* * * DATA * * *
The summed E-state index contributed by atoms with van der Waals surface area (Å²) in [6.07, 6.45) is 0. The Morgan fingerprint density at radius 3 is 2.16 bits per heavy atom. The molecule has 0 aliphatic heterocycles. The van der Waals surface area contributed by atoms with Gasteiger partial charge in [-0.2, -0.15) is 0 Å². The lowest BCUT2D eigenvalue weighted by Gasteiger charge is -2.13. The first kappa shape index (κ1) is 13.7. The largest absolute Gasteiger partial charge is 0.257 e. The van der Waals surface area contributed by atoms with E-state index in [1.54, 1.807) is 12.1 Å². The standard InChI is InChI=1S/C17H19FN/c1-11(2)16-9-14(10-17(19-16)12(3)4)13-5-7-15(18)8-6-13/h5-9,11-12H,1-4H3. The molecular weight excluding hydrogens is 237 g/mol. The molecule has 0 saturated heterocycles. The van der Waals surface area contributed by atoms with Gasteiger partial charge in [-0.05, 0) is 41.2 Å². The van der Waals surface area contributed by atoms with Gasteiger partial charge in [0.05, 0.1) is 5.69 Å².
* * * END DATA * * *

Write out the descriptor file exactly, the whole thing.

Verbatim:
The summed E-state index contributed by atoms with van der Waals surface area (Å²) in [6.07, 6.45) is 0. The Morgan fingerprint density at radius 3 is 2.16 bits per heavy atom. The molecule has 0 aliphatic heterocycles. The van der Waals surface area contributed by atoms with Gasteiger partial charge in [-0.2, -0.15) is 0 Å². The lowest BCUT2D eigenvalue weighted by Gasteiger charge is -2.13. The first kappa shape index (κ1) is 13.7. The largest absolute Gasteiger partial charge is 0.257 e. The van der Waals surface area contributed by atoms with E-state index in [1.54, 1.807) is 12.1 Å². The standard InChI is InChI=1S/C17H19FN/c1-11(2)16-9-14(10-17(19-16)12(3)4)13-5-7-15(18)8-6-13/h5-9,11-12H,1-4H3. The molecular weight excluding hydrogens is 237 g/mol. The molecule has 0 saturated heterocycles. The van der Waals surface area contributed by atoms with Gasteiger partial charge in [-0.05, 0) is 41.2 Å². The van der Waals surface area contributed by atoms with Gasteiger partial charge in [0.05, 0.1) is 5.69 Å².